After 138 months, the Reserve Bank of Australia (RBA) has decided to increase the official cash rate by 25 basis points to 0.35 per cent in response to increasing inflation pressures.
The latest inflation data showed Australia had recorded the highest quarterly and annual increase in more than two decades, since the introduction of GST in 2000.
The last time the RBA increased interest rates was in November 2010. The official cash rate has been at a record low of 0.1 per cent since November 2020.
Read today’s official statement on the RBA’s website. RBA’s Philip Lowe said “now was the right time to begin withdrawing some of the extraordinary monetary support that was put in pace to help the Australian economy during the pandemic.”
“The economy has proven to be resilient and inflation has picked up more quickly, and to a higher level, than was expected,” he explained.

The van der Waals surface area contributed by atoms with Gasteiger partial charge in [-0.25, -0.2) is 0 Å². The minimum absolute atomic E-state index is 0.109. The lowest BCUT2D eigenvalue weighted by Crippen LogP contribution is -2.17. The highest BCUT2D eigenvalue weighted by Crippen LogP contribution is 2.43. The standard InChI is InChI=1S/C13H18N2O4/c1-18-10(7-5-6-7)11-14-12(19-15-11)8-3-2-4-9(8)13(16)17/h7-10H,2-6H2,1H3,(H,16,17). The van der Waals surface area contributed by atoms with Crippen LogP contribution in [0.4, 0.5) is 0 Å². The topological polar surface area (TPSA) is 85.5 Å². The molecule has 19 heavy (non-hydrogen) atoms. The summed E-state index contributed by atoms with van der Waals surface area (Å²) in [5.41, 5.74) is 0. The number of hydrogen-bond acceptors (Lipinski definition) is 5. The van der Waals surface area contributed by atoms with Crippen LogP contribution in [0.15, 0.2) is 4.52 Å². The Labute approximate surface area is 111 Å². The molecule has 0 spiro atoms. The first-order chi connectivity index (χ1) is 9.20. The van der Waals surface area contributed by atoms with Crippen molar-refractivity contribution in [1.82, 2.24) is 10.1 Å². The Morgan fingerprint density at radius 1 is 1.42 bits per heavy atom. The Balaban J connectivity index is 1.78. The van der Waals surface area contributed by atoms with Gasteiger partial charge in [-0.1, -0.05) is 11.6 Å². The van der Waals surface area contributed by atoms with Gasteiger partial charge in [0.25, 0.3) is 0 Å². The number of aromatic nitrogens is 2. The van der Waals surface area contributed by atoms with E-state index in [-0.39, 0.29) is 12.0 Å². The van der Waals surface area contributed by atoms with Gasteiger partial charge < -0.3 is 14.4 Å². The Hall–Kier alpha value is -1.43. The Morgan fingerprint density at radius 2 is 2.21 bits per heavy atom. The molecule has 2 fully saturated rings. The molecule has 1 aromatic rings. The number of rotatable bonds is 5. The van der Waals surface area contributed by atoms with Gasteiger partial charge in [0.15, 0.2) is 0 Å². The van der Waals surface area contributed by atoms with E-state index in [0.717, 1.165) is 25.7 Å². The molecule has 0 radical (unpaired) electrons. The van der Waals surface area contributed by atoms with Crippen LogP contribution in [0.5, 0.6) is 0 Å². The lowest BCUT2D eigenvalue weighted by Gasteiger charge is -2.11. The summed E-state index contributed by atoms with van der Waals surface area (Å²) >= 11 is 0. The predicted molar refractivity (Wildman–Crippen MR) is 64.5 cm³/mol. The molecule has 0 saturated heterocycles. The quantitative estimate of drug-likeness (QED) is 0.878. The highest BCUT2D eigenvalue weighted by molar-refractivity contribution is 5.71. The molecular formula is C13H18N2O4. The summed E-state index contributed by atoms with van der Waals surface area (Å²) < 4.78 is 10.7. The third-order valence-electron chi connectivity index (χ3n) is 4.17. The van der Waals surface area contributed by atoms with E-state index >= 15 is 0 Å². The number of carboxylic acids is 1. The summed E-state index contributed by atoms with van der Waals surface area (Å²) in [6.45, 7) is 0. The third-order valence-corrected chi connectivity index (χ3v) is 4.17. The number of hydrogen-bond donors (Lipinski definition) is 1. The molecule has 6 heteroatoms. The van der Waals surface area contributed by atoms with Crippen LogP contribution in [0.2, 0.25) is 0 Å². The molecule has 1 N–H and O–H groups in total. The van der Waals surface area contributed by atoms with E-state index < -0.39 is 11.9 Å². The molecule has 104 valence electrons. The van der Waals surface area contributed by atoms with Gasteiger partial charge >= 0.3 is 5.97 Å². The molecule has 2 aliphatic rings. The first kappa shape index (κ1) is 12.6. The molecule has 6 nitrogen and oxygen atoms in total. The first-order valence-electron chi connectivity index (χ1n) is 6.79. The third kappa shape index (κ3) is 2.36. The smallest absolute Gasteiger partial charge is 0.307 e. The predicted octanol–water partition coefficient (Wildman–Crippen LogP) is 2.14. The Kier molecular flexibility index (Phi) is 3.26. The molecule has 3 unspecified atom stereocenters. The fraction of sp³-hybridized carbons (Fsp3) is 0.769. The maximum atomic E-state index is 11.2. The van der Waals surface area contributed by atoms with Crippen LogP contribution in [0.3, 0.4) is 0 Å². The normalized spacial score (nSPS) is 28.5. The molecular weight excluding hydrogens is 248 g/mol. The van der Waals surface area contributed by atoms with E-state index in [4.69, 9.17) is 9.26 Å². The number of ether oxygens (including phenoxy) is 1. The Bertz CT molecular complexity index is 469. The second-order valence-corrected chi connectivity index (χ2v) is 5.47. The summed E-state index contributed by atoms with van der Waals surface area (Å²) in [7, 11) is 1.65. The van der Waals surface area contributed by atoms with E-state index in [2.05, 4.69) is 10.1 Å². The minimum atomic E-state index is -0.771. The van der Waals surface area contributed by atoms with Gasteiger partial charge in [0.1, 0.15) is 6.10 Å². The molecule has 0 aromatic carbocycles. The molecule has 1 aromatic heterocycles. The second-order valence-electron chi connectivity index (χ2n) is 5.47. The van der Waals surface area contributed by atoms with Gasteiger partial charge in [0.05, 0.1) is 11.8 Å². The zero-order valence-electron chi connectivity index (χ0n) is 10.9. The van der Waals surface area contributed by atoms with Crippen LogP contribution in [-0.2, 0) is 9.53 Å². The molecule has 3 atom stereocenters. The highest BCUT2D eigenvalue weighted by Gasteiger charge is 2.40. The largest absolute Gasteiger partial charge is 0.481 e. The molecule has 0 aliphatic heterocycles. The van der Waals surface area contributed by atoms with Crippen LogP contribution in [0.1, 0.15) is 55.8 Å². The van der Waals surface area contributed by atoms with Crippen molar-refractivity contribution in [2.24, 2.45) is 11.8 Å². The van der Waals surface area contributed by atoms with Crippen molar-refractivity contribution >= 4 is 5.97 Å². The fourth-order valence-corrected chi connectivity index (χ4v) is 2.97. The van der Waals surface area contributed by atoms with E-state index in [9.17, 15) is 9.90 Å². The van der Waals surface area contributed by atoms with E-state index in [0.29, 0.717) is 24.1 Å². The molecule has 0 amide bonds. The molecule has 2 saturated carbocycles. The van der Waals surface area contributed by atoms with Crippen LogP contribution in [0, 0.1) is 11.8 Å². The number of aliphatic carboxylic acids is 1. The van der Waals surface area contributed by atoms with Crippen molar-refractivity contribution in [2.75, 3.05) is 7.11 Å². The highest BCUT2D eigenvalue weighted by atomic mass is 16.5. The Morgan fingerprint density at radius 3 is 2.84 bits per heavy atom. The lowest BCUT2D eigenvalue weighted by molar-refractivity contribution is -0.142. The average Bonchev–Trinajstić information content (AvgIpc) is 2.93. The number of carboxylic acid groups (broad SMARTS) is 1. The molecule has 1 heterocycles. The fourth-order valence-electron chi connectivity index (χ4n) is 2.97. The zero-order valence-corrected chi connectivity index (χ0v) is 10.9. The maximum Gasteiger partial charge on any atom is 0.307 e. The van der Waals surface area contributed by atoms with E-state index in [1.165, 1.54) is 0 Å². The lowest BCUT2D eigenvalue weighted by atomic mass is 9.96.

“There is also evidence that wages growth is picking up. Given this, and the very low level of interest rates, it is appropriate to start the process of normalising monetary conditions.
“The resilience of the Australian economy is particularly evident in the labour market, with the unemployment rate declining over recent months to 4 per cent and labour force participation increasing to a record high.
“Both job vacancies and job ads are also at high levels. The central forecast is for the unemployment rate to decline to around 3½ per cent by early 2023 and remain around this level thereafter. This would be the lowest rate of unemployment in almost 50 years.”
Mortgage holders have been warned to prepare for a double rate rise. The cash rate is largely expected to jump by one (1) per cent by the end of this year and reach 1.25 per cent next year.
Lenders are likely to lift mortgage rates in line with the cash rate increase, which may result in big changes to variable home loan repayments.
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